But… the internet and electronic publishing spelled doom for many print magazines. I used to joke that I’d personally put at least 20 of them out of business but I can’t take all the credit.
The early 2000s saw a sea change in the market from print to electronic format. The advent of Kindle Direct Publishing in 2007 revolutionized the book world.
By 2010, some authors who jumped on board early were making a decent living by self-publishing. One friend remodeled her house with KDP earnings. A few became wealthy.
But the law of supply and demand rules the market. With millions of writers publishing millions of books, articles, blog posts, etc., the market quickly became glutted.
On top of that, why pay for what you can get for free?
Thousands of websites, blogs, newsletters, and platforms like WattPad offer information and entertainment…for free.
Articles and short stories that, back in the 1990s, would have commanded four figures from The Atlantic and The New Yorker are now available for only a mouse click.
More outlets than ever need content but millions more writers are also clamoring to fill those needs, often without pay.
Despite the low market value of writing itself, an entire cottage industry has sprung up to support the self-publishing community with marketing, editing, cover design, book formatting, coaching, etc. Although I don’t have verifiable proof, I firmly believe most authors pay more to these support businesses than readers pay to authors for their books.
Don’t forget Bezos, who’s done just fine servicing authors.
Remember the dollar/word I made in 1995? More than a quarter century later, here’s a link to top-paying markets for freelancers. Fifty cents is about the max you can expect today. Some are down to a penny or dime/word, same rates as when I started.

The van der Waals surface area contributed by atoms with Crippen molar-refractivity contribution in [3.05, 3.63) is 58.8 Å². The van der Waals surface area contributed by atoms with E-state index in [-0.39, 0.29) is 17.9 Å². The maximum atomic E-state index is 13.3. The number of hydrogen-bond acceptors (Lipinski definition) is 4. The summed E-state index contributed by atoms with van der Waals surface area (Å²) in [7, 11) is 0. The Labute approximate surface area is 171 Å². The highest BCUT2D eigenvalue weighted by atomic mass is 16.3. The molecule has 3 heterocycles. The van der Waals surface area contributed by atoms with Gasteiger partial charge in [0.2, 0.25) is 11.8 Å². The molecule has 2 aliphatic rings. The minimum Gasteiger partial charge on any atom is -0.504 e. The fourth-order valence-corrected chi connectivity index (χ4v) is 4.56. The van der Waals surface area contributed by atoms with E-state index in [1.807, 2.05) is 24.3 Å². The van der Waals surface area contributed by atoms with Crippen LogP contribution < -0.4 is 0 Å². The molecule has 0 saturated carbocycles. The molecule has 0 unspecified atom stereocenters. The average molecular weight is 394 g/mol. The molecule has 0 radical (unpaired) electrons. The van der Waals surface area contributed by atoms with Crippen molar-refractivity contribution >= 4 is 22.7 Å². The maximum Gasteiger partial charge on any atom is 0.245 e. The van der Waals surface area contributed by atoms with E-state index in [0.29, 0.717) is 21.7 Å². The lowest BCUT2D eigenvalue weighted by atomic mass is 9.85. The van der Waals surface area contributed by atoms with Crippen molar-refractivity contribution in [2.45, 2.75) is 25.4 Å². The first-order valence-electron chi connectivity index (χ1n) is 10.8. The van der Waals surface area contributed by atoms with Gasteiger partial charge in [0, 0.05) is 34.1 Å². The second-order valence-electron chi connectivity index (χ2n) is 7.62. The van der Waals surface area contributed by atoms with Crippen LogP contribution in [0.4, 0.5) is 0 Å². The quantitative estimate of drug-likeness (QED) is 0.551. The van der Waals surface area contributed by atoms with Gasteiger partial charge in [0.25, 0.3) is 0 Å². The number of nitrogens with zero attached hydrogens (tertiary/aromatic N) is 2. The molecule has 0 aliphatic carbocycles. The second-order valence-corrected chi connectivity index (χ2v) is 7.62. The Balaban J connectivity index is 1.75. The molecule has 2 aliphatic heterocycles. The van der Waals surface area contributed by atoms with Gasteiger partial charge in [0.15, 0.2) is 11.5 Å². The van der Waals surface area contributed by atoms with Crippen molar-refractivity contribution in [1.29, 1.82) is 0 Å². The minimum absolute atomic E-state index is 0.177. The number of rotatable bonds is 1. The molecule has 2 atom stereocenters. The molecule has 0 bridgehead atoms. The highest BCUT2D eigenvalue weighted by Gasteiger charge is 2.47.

Yet the gallon of gas that was $1.15 in 1995 now costs $4.
Factor in the disaster of 2020 and writing incomes dropped further. According to the Authors Guild, “…by January , over two thirds [of writers surveyed] had lost a significant portion of their income—almost half of their pre-pandemic incomes on average—due to the loss of freelance journalism work, speaking engagements and teaching jobs, as well as low book sales due to bookstore closures.”
Highly respected writing/marketing guru Jane Friedman never shrinks from shining a light on cold, hard reality. She tackles the uncomfortable subject of current author earnings in this post.
Jacquie the successful travel journalist is no doubt spinning in her grave. The nice living that she once made as a freelancer nowadays translates more accurately to the revenue from your kid’s lemonade stand.
There are more authors with 15-year-old Subarus than chauffeur-driven limos.
I don’t mean to be a Debbie Downer but that’s the reality of the profession we’ve chosen.
Yet…there are other forms of payment.
“Your character totally captured how I felt.”
“I could see the place like I was right there.”
“I’m a crusty old Marine but your story brought tears to my eyes.”
“I’m disabled and don’t get out much. Your books make me forget my troubles for a little while.”
“Your book kept me up all night. I couldn’t put it down.”
How much are the above reader comments worth?
Well, they won’t buy a new laptop or pay for a research trip to Greece.
But there’s something about making that connection with readers that feeds my soul.
This year, I’ve concentrated more on marketing than in the past and book sales are gradually rising. But I’m not ready to sign a contract for a riverfront condo yet.
Meanwhile, I continue to treat writing as a profession, working as hard for unpaid stories as I do for paid ones.
Will I keep writing even though the pay is lousy?
TKZers: Would you keep writing if you never got paid? What’s the best reader comment you’ve ever received?